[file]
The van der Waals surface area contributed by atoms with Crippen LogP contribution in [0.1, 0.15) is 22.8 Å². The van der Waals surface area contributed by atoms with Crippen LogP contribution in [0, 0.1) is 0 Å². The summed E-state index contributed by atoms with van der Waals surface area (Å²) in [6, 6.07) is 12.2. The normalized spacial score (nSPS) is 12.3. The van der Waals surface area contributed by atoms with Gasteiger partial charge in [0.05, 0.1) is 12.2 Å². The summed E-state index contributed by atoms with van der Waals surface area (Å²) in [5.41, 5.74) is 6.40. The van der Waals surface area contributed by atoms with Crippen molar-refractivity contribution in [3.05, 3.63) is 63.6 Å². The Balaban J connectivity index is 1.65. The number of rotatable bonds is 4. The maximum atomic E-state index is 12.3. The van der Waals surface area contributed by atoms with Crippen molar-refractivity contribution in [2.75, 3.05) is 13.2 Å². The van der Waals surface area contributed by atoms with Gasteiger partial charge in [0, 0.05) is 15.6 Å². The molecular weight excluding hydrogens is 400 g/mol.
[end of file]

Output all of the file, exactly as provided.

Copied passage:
The van der Waals surface area contributed by atoms with Crippen LogP contribution in [0.1, 0.15) is 22.8 Å². The van der Waals surface area contributed by atoms with Crippen LogP contribution in [0, 0.1) is 0 Å². The summed E-state index contributed by atoms with van der Waals surface area (Å²) in [6, 6.07) is 12.2. The normalized spacial score (nSPS) is 12.3. The van der Waals surface area contributed by atoms with Gasteiger partial charge in [0.05, 0.1) is 12.2 Å². The summed E-state index contributed by atoms with van der Waals surface area (Å²) in [5.41, 5.74) is 6.40. The van der Waals surface area contributed by atoms with Crippen molar-refractivity contribution in [3.05, 3.63) is 63.6 Å². The Balaban J connectivity index is 1.65. The number of rotatable bonds is 4. The maximum atomic E-state index is 12.3. The van der Waals surface area contributed by atoms with Crippen molar-refractivity contribution in [2.75, 3.05) is 13.2 Å². The van der Waals surface area contributed by atoms with Gasteiger partial charge in [0, 0.05) is 15.6 Å². The molecular weight excluding hydrogens is 400 g/mol.